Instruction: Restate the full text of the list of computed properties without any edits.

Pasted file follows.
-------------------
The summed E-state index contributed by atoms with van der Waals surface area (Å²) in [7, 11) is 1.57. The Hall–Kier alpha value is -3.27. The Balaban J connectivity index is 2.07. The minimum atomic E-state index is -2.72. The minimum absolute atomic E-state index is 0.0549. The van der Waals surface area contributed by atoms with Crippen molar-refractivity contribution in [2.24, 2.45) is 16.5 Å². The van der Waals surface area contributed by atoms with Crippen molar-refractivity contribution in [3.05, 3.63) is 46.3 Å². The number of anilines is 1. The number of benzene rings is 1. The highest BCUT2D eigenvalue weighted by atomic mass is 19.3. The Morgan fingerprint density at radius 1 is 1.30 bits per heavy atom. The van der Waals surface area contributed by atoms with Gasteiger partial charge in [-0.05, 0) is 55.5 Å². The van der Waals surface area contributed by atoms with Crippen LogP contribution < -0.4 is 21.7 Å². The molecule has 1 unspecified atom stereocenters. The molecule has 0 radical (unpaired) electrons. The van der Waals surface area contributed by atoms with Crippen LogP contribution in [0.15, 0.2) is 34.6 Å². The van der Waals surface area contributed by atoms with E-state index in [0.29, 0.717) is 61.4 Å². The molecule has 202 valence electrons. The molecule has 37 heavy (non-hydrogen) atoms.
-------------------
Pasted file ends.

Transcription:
The summed E-state index contributed by atoms with van der Waals surface area (Å²) in [7, 11) is 1.57. The Hall–Kier alpha value is -3.27. The Balaban J connectivity index is 2.07. The minimum atomic E-state index is -2.72. The minimum absolute atomic E-state index is 0.0549. The van der Waals surface area contributed by atoms with Crippen molar-refractivity contribution in [2.24, 2.45) is 16.5 Å². The van der Waals surface area contributed by atoms with Crippen molar-refractivity contribution in [3.05, 3.63) is 46.3 Å². The number of anilines is 1. The number of benzene rings is 1. The highest BCUT2D eigenvalue weighted by atomic mass is 19.3. The Morgan fingerprint density at radius 1 is 1.30 bits per heavy atom. The van der Waals surface area contributed by atoms with Gasteiger partial charge in [-0.05, 0) is 55.5 Å². The van der Waals surface area contributed by atoms with Crippen LogP contribution < -0.4 is 21.7 Å². The molecule has 1 unspecified atom stereocenters. The molecule has 0 radical (unpaired) electrons. The van der Waals surface area contributed by atoms with Crippen LogP contribution in [0.15, 0.2) is 34.6 Å². The van der Waals surface area contributed by atoms with E-state index in [0.29, 0.717) is 61.4 Å². The molecule has 202 valence electrons. The molecule has 37 heavy (non-hydrogen) atoms.